Venue: Committee Room, Municipal Buildings, West Street, Boston PE21 8QR
Contact: Karen Rist, Democratic Services Officer Telephone Number 01205 314226. email: firstname.lastname@example.org
To receive apologies for absence.
Apologies were received from Councillor Peter Bedford with Councillor Stephen Woodliffe substituting. Apologies were further tabled by Councillor Paul Skinner (Portfolio Holder).
To sign and confirm the minutes of the previous meeting.
The Chairman signed the minutes of the previous meeting held on the 22 March 2022
DECLARATION OF INTERESTS
To receive declarations of interests in respect of any item on the agenda.
To answer any written questions received from members of the public no later than 5 p.m. two clear working days prior to the meeting – for this meeting the deadline is 5 p.m. Thursday 16th June 2022.
No questions tabled
INSTALLATION OF 4 NEW CHANGING PLACES TOILETS. PDF 567 KB
A report by the Deputy Chief Executive for Delivery.
The Deputy Chief Executive for Delivery presented the report confirming it set out to accept a government grant of £210k to support the introduction of 4 new Changing Places Toilets within the Town Centre. Each toilet costs around £75k to install with the total cost of the 4 toilets collectively being approximately £300k. The report also sought the approval of a capital contribution of £70k from our reserves to part fund the installation of 3 toilets under the Council’s control. The fourth toilet would be installed within the Blenkin Memorial Hall and the additional £20k would be met from the St Botolph’s Church Funds.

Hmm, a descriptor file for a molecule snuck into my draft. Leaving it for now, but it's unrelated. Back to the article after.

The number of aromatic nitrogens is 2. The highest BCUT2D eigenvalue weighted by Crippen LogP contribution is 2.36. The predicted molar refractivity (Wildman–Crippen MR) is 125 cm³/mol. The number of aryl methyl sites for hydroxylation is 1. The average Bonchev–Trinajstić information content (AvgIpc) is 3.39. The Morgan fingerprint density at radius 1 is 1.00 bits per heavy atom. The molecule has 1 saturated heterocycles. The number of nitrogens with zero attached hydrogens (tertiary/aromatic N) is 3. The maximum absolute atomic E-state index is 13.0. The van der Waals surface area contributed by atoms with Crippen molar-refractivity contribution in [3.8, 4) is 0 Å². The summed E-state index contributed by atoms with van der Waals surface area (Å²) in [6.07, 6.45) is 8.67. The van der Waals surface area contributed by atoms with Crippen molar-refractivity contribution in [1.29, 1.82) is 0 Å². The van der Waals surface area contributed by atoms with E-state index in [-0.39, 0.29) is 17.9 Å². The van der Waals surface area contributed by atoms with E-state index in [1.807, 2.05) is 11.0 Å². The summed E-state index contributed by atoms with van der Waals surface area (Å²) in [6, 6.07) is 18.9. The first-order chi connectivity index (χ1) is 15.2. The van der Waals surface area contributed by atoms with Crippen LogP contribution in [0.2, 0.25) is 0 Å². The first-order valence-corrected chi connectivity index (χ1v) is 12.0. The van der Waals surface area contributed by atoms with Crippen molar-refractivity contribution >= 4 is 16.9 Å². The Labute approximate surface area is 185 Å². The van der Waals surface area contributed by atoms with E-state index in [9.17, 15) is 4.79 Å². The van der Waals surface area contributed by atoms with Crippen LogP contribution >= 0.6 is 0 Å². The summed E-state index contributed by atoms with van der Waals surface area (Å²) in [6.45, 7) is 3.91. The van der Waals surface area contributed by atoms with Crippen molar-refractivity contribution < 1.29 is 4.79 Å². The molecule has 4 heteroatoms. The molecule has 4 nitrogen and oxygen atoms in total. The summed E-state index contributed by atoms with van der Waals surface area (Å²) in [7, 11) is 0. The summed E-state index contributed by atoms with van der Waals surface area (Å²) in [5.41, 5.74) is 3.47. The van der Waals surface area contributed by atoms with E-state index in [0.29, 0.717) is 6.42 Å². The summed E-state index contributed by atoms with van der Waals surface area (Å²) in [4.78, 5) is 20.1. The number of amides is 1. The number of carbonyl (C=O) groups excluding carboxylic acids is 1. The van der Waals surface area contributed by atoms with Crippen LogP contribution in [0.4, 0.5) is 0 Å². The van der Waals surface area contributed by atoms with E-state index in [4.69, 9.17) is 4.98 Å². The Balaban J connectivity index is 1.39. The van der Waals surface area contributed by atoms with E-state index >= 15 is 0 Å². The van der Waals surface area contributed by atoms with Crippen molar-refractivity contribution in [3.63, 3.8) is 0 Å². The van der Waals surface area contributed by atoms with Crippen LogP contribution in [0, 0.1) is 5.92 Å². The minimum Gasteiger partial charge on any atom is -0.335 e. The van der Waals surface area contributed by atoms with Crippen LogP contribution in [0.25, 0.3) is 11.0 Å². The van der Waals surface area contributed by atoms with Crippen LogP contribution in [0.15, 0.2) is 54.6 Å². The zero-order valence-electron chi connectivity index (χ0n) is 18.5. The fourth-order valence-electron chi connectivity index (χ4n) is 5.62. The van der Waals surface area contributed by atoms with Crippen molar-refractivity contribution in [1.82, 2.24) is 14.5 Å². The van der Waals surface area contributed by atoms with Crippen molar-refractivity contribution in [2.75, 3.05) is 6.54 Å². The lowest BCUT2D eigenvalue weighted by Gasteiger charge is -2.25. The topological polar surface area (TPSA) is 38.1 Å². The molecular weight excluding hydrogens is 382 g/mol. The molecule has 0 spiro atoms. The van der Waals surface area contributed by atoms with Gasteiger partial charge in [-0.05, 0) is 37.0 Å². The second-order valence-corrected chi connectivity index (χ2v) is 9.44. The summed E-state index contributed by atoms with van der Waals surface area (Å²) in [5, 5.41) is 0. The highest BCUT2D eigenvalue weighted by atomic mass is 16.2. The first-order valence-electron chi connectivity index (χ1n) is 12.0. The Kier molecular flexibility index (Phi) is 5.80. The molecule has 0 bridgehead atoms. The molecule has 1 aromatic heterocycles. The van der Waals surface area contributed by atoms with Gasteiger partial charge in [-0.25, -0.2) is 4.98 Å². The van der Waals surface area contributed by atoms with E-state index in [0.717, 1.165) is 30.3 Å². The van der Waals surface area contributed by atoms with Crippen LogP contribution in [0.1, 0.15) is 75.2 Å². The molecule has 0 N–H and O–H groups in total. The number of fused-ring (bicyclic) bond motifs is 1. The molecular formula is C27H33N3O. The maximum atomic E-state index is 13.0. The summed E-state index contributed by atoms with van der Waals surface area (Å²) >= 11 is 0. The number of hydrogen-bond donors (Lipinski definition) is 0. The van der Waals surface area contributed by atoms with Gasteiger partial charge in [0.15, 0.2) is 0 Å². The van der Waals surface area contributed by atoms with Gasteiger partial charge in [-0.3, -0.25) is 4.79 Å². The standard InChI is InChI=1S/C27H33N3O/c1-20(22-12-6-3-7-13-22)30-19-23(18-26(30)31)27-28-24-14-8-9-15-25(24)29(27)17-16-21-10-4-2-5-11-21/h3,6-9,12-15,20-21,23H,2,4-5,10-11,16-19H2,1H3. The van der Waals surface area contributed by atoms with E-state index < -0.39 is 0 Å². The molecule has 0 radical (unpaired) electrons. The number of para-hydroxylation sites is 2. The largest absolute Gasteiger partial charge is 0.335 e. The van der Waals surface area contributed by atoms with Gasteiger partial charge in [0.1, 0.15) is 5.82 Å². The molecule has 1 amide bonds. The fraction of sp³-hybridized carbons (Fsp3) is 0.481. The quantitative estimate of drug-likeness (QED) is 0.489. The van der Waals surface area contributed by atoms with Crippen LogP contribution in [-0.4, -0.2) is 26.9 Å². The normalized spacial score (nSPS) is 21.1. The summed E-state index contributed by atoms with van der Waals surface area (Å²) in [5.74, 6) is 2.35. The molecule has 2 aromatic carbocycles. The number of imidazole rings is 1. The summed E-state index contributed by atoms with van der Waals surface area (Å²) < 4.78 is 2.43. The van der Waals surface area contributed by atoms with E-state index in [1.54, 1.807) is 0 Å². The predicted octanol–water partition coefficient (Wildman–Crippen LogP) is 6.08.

Changing Places toilets provided enhanced toilet facilities, more accessible by severely disabled people who required additional support. As such they were larger and more sophisticated facilities, requiring higher levels of technical enhancements and support. As part of its commitment towards improving the quality of life for everyone, the Government announced last Spring that it would be making £30m of funding available for the installation of new facilities to enable local authorities to bid on a competitive basis. Bids would assessed on the quality of the submissions, the amount of match funding, partnership working and the end destinations.
Following a consultation exercise with key members and stakeholders, including Parish Councils, Boston bid for funding to support the installation of 5 changing places toilets in and around the Town Centre in late Summer.